B: This question is always tricky, at least for me, as I have many influences, all for wildly variant reasons, but I’ll give it a run, with the admonition that this is only a sampling:
Zilpha Keatley Snyder: I worshiped her books as a tweenager.
Stephen King: Despite the horror angle, he has a solid understanding of humanity.
Anne Rice: Two words – hypnotic atmosphere.
Anne Tyler: She takes the tiny moments and gives them grandeur.
Douglas Adams: To be allowed into his warped, immensely-imaginative mind was a pleasure.
Gore Vidal: Extremely arrogant and off-putting in his personal life, he could structure a whopper of a tale.
John Rechy: Bold and fearless.
Garrison Keillor: He paints small-town life with loving brushstrokes.
Fannie Flagg: And she does the same.
Ray Bradbury: Science-fiction angle aside, when he shares his childhood via his characters, I’m mesmerized. “Dandelion Wine” is one of the books I wish I had written although, to be honest, I wish I had written some of the books by anyone on this list.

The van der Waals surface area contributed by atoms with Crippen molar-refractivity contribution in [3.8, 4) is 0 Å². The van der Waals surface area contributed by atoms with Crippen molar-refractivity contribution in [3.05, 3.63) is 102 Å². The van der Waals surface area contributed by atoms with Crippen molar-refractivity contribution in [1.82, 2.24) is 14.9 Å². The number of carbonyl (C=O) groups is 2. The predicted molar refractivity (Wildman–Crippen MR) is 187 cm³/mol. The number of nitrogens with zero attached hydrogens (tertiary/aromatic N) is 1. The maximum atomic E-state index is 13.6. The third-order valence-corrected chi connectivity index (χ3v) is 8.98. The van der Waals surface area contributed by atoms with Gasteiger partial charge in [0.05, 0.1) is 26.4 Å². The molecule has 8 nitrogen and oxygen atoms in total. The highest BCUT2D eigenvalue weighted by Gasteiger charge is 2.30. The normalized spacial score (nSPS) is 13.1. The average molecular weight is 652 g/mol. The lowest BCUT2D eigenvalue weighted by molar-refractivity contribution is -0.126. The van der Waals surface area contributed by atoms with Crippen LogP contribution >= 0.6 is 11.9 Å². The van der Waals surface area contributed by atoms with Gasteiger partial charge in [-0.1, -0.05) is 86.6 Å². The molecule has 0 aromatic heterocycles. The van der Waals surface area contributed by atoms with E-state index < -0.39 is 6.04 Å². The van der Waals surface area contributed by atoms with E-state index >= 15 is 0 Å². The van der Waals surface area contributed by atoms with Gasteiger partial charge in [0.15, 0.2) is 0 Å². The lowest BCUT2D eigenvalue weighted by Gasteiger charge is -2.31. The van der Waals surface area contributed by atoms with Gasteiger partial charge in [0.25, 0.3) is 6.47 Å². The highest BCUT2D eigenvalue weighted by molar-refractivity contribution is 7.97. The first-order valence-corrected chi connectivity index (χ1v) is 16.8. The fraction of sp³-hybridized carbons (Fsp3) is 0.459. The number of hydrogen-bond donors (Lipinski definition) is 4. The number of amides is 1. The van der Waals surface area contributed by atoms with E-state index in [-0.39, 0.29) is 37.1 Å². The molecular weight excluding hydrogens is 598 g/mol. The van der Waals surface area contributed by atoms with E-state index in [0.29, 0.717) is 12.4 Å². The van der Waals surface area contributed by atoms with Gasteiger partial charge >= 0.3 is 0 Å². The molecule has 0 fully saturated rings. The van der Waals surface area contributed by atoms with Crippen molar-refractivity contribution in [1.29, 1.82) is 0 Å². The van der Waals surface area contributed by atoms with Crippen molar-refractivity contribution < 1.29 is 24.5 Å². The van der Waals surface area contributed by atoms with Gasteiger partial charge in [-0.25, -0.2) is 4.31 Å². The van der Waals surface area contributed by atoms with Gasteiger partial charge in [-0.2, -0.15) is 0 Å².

M: Is there any one book that you read as an adolescent or young adult that had a profound effect on you? Did it actually put you on a different trajectory in life, like it made you decide not to become an Alaskan Fisherman?
B: I think it’s fair to say that nearly every (respectable) book I read as an adolescent or young adult confirmed my belief that I was meant to word-smith. I wanted to be a writer when I was 8 and I still want to be a writer at 54. There has been an amazing amount of life-crap thrown in my way over the decades that kept me from this goal, but it’s still what I yearn for, still what I want. I have so much to say, so many, many things, and I’m sure I will continue trying to write the right words until old-age and happenstance dictate otherwise.
M: Where can the masses find your books and you online?
B: My Amazon Page: https://www.amazon.com/Brian-Lageose/e/B00EECSIH2/
My main blog: https://brianlageose.blog/
My Twitter Account: https://twitter.com/BonnywoodManor
My Author Page on Facebook: https://www.facebook.com/Bonnywood-Manor-328812236679/